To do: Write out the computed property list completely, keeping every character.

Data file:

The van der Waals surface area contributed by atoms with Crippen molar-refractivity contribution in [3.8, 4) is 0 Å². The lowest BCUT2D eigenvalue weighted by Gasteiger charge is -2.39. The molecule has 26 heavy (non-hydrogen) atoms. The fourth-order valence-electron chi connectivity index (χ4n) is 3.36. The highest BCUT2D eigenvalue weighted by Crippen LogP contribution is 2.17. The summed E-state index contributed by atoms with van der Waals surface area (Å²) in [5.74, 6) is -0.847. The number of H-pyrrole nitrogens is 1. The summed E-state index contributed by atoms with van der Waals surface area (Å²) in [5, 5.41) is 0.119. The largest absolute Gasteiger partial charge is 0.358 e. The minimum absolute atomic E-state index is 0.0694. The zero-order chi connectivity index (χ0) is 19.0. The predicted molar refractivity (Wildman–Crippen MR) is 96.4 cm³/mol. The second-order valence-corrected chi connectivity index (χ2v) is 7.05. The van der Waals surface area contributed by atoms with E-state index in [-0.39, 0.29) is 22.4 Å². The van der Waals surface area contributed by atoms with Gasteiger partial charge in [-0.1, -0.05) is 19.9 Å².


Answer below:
The van der Waals surface area contributed by atoms with Crippen molar-refractivity contribution in [3.8, 4) is 0 Å². The lowest BCUT2D eigenvalue weighted by Gasteiger charge is -2.39. The molecule has 26 heavy (non-hydrogen) atoms. The fourth-order valence-electron chi connectivity index (χ4n) is 3.36. The highest BCUT2D eigenvalue weighted by Crippen LogP contribution is 2.17. The summed E-state index contributed by atoms with van der Waals surface area (Å²) in [5.74, 6) is -0.847. The number of H-pyrrole nitrogens is 1. The summed E-state index contributed by atoms with van der Waals surface area (Å²) in [5, 5.41) is 0.119. The largest absolute Gasteiger partial charge is 0.358 e. The minimum absolute atomic E-state index is 0.0694. The zero-order chi connectivity index (χ0) is 19.0. The predicted molar refractivity (Wildman–Crippen MR) is 96.4 cm³/mol. The second-order valence-corrected chi connectivity index (χ2v) is 7.05. The van der Waals surface area contributed by atoms with E-state index in [-0.39, 0.29) is 22.4 Å². The van der Waals surface area contributed by atoms with Gasteiger partial charge in [-0.1, -0.05) is 19.9 Å².